Libraries today function as robust community centers, often
providing services that people cannot get elsewhere. Currently,
the majority of researchers think that their institutions’ libraries are doing
an effective job in providing the information they need to do their work, but
it is time to consider the future roles and responsibilities of all those
involved in the research cycle – researchers, research institutions and
national bodies, as well as libraries – in meeting the challenges that are
coming. The library of today and tomorrow must provide versatile spaces that
support a wide range of users’ learning and research activities while accommodating
rapid advances in information technology (IT). As expectations for library
resources and physical facilities have changed, stakeholders have been called
upon to transform campus libraries in innovative ways. Libraries have become
more active in helping with institution-wide efforts at increasing student
retention.

Academic
libraries are institutions that are trustworthy knowledge providers. With the
proliferation of information, academic libraries can help the communities
develop. Academic libraries within universities have long been known as
gateways to information. Campbell (2006) argued that academic libraries are
complex institutions with multiple roles. The
academic library has a particularly important role to educate information
literacy to students who require competency in searching for knowledge by
themselves when they are doing their course assignments. Academic
libraries have for centuries played critically-important roles in supporting
research in all subjects and disciplines within their host universities and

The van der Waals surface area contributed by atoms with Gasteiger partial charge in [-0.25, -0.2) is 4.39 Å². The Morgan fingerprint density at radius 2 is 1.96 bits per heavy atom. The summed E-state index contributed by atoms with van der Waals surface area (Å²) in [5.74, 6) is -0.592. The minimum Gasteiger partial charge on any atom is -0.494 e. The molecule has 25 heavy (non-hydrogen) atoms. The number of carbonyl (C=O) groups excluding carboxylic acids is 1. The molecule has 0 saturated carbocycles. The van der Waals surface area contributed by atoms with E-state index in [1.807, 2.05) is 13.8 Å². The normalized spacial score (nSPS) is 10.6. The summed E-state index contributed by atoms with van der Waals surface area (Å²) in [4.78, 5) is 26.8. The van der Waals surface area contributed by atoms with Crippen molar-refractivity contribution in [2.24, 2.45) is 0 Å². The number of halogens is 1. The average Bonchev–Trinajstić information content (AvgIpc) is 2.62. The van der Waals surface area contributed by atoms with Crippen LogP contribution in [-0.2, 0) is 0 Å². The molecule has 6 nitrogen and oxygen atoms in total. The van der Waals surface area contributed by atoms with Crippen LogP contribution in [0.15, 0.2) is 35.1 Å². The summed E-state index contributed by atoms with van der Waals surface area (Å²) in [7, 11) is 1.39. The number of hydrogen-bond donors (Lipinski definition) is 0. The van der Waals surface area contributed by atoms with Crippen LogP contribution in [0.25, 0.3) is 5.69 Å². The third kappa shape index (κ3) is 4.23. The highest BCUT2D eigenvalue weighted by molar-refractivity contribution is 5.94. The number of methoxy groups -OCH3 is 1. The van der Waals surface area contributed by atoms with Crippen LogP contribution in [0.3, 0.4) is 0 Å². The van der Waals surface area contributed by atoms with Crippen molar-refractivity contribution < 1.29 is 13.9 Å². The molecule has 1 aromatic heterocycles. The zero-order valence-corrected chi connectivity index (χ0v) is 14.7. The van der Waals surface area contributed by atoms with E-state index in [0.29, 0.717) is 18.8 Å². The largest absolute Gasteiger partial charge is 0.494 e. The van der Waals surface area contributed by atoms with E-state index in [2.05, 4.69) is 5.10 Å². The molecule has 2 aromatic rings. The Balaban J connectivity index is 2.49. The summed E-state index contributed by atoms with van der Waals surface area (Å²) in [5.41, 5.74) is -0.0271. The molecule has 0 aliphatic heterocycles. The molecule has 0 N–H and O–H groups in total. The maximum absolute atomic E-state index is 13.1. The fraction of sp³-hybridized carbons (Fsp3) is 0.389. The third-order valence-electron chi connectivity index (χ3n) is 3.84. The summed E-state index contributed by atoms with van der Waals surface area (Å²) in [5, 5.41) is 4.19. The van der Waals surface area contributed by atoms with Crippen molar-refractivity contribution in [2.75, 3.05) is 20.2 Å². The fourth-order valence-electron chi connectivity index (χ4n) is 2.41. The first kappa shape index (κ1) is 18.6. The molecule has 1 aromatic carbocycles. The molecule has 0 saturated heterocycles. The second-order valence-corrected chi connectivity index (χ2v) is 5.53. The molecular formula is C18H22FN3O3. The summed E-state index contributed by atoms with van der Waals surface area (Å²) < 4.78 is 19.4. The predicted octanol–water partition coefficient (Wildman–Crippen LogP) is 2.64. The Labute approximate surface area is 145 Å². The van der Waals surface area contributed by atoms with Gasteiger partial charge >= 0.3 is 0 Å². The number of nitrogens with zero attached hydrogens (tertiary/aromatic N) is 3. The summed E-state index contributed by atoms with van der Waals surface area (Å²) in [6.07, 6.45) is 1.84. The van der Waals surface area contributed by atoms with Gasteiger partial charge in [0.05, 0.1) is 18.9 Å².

colleges. Majority of academic libraries facilitate their students either they
are resident or commuter. There are many aspects of the student experience that
must be considered, including the place of residence. One thing student affairs
experts must be cognizant of is that commuter students have a very different
experience than residential students. The fact that they commute to campus
“influences the nature of their educational experience” (Jacoby, 2000, p. 6). Students
who live in fraternities, sororities, or in off-campus housing in any area
immediately surrounding the campus (Jacoby 2000; Miller, 2003). A commuter
student was defined as “all students who do not live in

institution-owned
housing on campus” (Jacoby, 2000, p. 4). Commuter student have to spend more
time in traveling so they have very little time to communicate with other
students. Academic Libraries serve as informal meeting places for people with
common interests and can be instrumental in the formation of special interest
groups. The majority of libraries that use social networking have used it as a
marketing and promotional medium to push out information and announcements.
From this strong emphasis on marketing and best practices emerges an
opportunity to examine social media networking another perspective—community building.

—which may represent an untapped strength of social
networking for libraries to build community for commuter students.

This paper highlights
the experiences of commuter students and the challenges they faced and how
academic libraries can be helpful by hosting community building in the library
for commuter students.